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Gold Coins study suggests ‘fake emperor’ was real, say scientists

Scientists claim that a third-century Roman emperor who was written out of history as a mythical figure actually existed because to the discovery of an ancient gold coin. The coin with Sponsian’s name and his likeness was discovered more than 300 years ago in Transylvania, which was once a remote outpost of the Roman empire.It had been kept hidden in a museum cupboard since it was thought to be a fake.

Researchers now claim that scratch traces visible under a microscope demonstrate that the object was in use 2,000 years ago. The research’s principal investigator, Prof. Paul Pearson of University College London, expressed his surprise at the finding to BBC News. We have discovered an emperor. He was a figure who was dismissed by the experts as being a hoax.

But we believe he existed and played a part in history.
The story’s central coin was part of a modest trove that was uncovered in 1713. Up until the middle of the 19th century, it was believed to be a genuine Roman coin. However, due to their rudimentary design, experts began to suspect that they might have been created by forgers of the era.

The final nail in the coffin was delivered in 1863 when Henry Cohen, a famous coin authority at the time who worked for the Bibliothèque Nationale de France, thought about the issue while compiling a huge list of Roman coins. In addition to being fakes, he said that they were “ridiculously imagined” and poorly manufactured. Other experts concurred, and Sponsian is still not listed in academic databases.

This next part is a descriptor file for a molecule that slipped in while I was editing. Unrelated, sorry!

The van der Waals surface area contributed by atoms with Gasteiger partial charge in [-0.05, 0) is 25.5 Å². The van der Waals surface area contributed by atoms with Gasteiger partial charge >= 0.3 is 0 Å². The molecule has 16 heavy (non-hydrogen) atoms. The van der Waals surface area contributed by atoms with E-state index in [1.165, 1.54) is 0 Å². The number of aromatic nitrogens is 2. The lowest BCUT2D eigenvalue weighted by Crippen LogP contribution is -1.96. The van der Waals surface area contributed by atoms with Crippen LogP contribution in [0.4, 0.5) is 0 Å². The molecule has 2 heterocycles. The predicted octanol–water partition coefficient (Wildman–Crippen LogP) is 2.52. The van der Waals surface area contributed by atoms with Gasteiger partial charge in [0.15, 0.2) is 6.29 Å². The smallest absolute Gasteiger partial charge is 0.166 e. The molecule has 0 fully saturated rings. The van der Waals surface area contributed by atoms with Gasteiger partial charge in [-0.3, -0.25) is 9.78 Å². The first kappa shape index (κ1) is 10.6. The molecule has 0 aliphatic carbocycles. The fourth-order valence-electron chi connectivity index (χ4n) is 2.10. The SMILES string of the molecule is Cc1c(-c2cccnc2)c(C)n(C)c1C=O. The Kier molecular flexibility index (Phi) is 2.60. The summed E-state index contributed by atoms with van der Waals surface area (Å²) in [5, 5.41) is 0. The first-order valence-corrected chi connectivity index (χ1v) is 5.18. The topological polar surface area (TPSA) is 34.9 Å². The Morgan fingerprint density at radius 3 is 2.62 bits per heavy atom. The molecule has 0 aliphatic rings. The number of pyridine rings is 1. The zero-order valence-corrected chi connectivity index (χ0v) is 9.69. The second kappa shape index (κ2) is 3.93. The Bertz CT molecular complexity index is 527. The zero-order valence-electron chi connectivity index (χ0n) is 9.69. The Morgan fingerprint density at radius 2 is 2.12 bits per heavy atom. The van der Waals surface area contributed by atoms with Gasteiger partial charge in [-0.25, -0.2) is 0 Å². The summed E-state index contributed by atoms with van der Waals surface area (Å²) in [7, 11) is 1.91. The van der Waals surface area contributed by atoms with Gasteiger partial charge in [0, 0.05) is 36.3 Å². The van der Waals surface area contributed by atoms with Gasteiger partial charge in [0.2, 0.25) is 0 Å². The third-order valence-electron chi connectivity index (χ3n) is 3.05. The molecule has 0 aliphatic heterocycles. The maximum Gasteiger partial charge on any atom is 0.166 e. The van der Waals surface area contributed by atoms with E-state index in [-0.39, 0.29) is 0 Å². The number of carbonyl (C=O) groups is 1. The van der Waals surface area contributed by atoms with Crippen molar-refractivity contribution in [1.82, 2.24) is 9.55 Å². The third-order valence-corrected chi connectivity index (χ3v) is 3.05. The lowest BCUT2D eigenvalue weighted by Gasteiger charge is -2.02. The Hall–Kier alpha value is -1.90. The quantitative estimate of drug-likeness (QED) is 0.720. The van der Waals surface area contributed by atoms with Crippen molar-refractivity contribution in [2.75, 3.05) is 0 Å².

Rare Gold Coins Reveal New Roman Emperor - WSJ

While conducting research for a book about the history of the Roman empire, Prof. Pearson viewed images of the coin and had his doubts. He could see surface scratches that he believed were caused by the coin being used in commerce. He inquired whether he might collaborate with the experts at the Hunterian Museum at Glasgow University, where the coin and three others from the original treasure had been kept hidden away in a cabinet.

Under a powerful microscope, they looked at all four coins and verified in the journal PLOS 1 that there were indeed scratches and that the patterns were compatible with their jingling around in handbags. According to Jesper Ericsson, the museum’s curator of coins who collaborated with Prof. Pearson on the study, a chemical examination also revealed that the coins had been buried in soil for hundreds of years.

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